Brad Cook reviews Cinematic Titanic: The Complete Collection…
The end of Mystery Science Theater 3000’s first run didn’t spell the end of riffing on bad movies. Mike Nelson, Kevin Murphy, and Bill Corbett continued the tradition with The Film Crew and RiffTrax, and Joel Hodgson, Trace Beaulieu, Frank Coniff, Mary Jo Pehl, and J. Elvis Weinstein created Cinematic Titanic. Shout! Factory was previously involved in The Film Crew, and now they’ve put out all 12 movies riffed by Cinematic Titanic in a new Complete Collection.
Hodgson and his fellow riffers play themselves in Cinematic Titanic. The premise is that a mysterious organization, perhaps a corporation or a military force, has kidnapped them and forced them to riff on bad movies as part of a complicated plan that has something to do with a tear in the “electron scaffolding.” It seems a bit convoluted and unnecessary – I have always preferred the brilliant simplicity of MST3K’s early seasons, before they moved to the Sci-Fi Channel and had to start creating storylines.
As in MST3K, the cast is shown in silhouette, although they stand on either side of the screen, rather than sitting in front of it. (There are no robots.) Other characters also show up sometimes, such as Stephen Hawking, who rolls in and speaks in a computerized voice. Rather than walking away to do skits a few times each episode, the cast pauses the movie to do something goofy, such as during Santa Claus Conquers the Martians, when Hodgson decides to hand out presents and Weinstein notes that maybe they’re just really silhouettes of great gifts.
The first episode, The Oozing Skull, has a cold open with the cast taking their places and beginning their riffs. The premise is never mentioned during the episode, but information about it is slowly doled out in subsequent episodes. Weinstein explains in A Look Back, a 13-minute retrospective interview on the first disc, that such an approach was intentional.
His discussion is interesting not only for historical purposes but also because it’s obvious that the cast had to figure out a working relationship, despite their shared past with MST3K. It’s not hard to read between the lines and see that there was some tension, but since I don’t really care that much about such things, I’ll leave it at that.
In addition to releasing Cinematic Titanic episodes on DVD and as downloads, the cast has performed live many times and released some of those events on disc too. They eventually let the discs fall out of print, but luckily Shout! Factory stepped in to put together this set for the fans. The other bonus feature, the 17-minute Between the Riffs, is found on the sixth disc. It includes interviews with the cast members as well as quotes from live performance attendees.
Here’s the complete list of movies in this set. Unfortunately, three movies were riffed live but not recorded – The Doll Squad, Samson and the Seven Miracles, and The Astral Factor – so they will never show up on home video.
The Oozing Skull: This one was released as Brain of Blood but one of its producers asked Cinematic Titanic to change the title. It’s about a dictator who has his brain put in a younger, healthier body and the wacky hijinks that ensue. (By “hijinks” I mean “creepy, bloody stuff.”)
Doomsday Machine: A mission to Venus is en route when the Earth is destroyed, leaving the astronauts to keep the human race going on a new planet. One of the movie pauses features Mary Jo leading a discussion about who would live and who would die if a disaster left them with only enough resources to keep three of them alive.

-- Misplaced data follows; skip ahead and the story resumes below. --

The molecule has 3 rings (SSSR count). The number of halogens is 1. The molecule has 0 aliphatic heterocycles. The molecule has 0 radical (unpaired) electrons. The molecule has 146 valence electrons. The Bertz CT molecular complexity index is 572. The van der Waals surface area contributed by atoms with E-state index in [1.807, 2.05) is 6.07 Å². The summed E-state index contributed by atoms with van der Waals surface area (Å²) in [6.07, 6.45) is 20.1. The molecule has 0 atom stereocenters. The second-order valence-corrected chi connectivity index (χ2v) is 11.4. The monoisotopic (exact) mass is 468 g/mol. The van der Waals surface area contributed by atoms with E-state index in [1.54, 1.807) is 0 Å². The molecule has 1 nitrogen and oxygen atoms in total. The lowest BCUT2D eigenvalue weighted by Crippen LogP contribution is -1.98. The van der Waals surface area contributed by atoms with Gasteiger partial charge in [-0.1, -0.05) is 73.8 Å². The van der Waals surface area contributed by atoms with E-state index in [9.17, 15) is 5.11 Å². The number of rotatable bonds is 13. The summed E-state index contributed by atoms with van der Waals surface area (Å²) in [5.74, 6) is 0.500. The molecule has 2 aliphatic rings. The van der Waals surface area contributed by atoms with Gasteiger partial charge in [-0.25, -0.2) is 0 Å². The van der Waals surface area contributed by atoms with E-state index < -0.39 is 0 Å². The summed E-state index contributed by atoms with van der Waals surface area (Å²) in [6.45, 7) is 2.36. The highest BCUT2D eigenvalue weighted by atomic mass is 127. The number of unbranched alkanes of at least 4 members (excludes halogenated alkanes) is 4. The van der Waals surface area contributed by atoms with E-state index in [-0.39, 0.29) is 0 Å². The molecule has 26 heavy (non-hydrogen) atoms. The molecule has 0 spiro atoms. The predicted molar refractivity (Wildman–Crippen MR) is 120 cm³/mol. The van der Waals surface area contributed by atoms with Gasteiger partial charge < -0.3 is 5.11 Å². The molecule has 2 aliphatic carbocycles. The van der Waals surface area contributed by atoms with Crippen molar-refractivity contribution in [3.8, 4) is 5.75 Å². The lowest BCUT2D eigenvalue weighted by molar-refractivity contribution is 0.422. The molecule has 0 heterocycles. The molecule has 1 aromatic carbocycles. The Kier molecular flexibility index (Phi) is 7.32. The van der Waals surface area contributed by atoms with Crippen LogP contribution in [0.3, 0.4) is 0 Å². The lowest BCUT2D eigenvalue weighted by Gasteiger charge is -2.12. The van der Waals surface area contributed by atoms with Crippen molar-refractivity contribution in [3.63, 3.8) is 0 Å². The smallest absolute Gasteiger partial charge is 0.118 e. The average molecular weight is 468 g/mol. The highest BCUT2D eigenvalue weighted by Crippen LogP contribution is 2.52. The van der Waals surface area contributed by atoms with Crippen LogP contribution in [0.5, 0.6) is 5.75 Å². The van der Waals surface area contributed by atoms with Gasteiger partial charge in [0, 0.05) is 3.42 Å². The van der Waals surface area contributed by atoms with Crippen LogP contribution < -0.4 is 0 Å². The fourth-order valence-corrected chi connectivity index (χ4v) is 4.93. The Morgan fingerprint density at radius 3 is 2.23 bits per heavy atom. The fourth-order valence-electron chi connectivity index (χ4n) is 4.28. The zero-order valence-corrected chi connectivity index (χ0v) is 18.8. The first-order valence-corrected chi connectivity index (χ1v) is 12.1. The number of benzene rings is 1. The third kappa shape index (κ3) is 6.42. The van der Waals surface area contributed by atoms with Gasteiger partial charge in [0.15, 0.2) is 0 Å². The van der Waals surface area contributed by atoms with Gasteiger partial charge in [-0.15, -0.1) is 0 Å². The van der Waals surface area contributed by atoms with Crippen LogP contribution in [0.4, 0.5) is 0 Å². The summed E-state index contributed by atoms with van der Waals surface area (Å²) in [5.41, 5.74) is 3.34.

The Wasp Woman: The owner of a cosmetics firm tries an experimental serum made from the enzymes of wasps. Surprisingly, dabbling with science in her quest for vanity backfires on her. Comedian Dana Gould appears as jazz drummer Buddy Rich.
Legacy of Blood: Four heirs to a fortune must spend the night at the family estate, but someone tries to kill them off one by one. This episode begins to reveal some more information about why the cast has been forced to riff on bad movies.
Santa Claus Conquers the Martians: This one is the gift that keeps giving. It was previous riffed by MST3K and RiffTrax (a live presentation), but why not do it again?
Frankenstein’s Castle of Freaks: This Italian film features Count Frankenstein experimenting with more human subjects. His Icarus-like pursuit of science is complicated by his raging libido.
Blood of the Vampires: This Filipino movie is about a family whose mother is actually a vampire who lives in their basement. Alcohol helps the riffing go down in one of the paused segments.
East Meets Watts (live): A 70s Blaxploitation/karate mash-up that was performed live. The live performances dispensed with the storyline in the previous episodes. I suppose anyone concerned about that can pretend that the cast escaped their predicament but enjoyed riffing so much that they took their show on the road.
The live performances that make up the rest of the episodes in this set are curiosities. There’s an energy to the cast members’ delivery that feeds off the audience’s reactions and creates a unique effect. It’s worth experiencing after so many years of watching MST3K at home.
The Alien Factor (live): Creatures attack the residents of a small Maryland town after their spaceship lands nearby.
Danger on Tiki Island (live): Known originally as Brides of Blood, this one is about a tropical island where the natives must deal with man-eating plants and mutant animals. A group of travelers stumbles across them and joins the fun.
War of the Insects (live): Insects around the world begin attacking humans. Fun fact: This one was originally called Genocide and was released in a set of four films from Criterion Collection’s Eclipse label, so obviously someone thought it was bad in a good way.
Rattlers (live): A leak of military nerve gas causes a colony of rattlesnakes to start attacking people nearby.